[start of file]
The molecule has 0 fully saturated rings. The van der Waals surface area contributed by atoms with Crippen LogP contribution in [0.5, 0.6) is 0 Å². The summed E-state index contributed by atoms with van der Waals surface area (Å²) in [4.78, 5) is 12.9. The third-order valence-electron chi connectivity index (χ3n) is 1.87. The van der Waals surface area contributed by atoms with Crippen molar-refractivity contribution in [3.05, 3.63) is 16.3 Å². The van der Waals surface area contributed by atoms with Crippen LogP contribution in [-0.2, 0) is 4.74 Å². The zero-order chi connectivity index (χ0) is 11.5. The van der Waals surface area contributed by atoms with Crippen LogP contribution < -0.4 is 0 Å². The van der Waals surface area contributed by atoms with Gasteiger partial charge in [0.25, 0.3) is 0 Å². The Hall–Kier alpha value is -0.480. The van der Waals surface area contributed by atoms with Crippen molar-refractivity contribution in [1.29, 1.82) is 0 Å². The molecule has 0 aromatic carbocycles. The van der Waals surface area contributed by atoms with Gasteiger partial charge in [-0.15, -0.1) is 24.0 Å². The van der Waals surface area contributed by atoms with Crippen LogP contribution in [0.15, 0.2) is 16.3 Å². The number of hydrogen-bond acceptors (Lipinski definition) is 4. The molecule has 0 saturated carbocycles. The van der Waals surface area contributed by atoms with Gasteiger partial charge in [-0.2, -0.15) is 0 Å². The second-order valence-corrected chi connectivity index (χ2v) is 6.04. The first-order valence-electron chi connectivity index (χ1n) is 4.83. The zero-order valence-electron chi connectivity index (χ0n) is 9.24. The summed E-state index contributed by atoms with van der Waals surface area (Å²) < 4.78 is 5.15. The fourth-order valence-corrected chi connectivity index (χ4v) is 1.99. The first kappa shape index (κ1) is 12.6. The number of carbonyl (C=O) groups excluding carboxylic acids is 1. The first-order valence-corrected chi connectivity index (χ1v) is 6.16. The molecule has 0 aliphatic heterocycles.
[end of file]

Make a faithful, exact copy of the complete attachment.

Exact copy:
The molecule has 0 fully saturated rings. The van der Waals surface area contributed by atoms with Crippen LogP contribution in [0.5, 0.6) is 0 Å². The summed E-state index contributed by atoms with van der Waals surface area (Å²) in [4.78, 5) is 12.9. The third-order valence-electron chi connectivity index (χ3n) is 1.87. The van der Waals surface area contributed by atoms with Crippen molar-refractivity contribution in [3.05, 3.63) is 16.3 Å². The van der Waals surface area contributed by atoms with Crippen LogP contribution in [-0.2, 0) is 4.74 Å². The zero-order chi connectivity index (χ0) is 11.5. The van der Waals surface area contributed by atoms with Crippen LogP contribution < -0.4 is 0 Å². The van der Waals surface area contributed by atoms with Gasteiger partial charge in [0.25, 0.3) is 0 Å². The Hall–Kier alpha value is -0.480. The van der Waals surface area contributed by atoms with Crippen molar-refractivity contribution in [1.29, 1.82) is 0 Å². The molecule has 0 aromatic carbocycles. The van der Waals surface area contributed by atoms with Gasteiger partial charge in [-0.15, -0.1) is 24.0 Å². The van der Waals surface area contributed by atoms with Crippen LogP contribution in [0.15, 0.2) is 16.3 Å². The number of hydrogen-bond acceptors (Lipinski definition) is 4. The molecule has 0 saturated carbocycles. The van der Waals surface area contributed by atoms with Gasteiger partial charge in [-0.2, -0.15) is 0 Å². The second-order valence-corrected chi connectivity index (χ2v) is 6.04. The first-order valence-electron chi connectivity index (χ1n) is 4.83. The zero-order valence-electron chi connectivity index (χ0n) is 9.24. The summed E-state index contributed by atoms with van der Waals surface area (Å²) < 4.78 is 5.15. The fourth-order valence-corrected chi connectivity index (χ4v) is 1.99. The first kappa shape index (κ1) is 12.6. The number of carbonyl (C=O) groups excluding carboxylic acids is 1. The first-order valence-corrected chi connectivity index (χ1v) is 6.16. The molecule has 0 aliphatic heterocycles.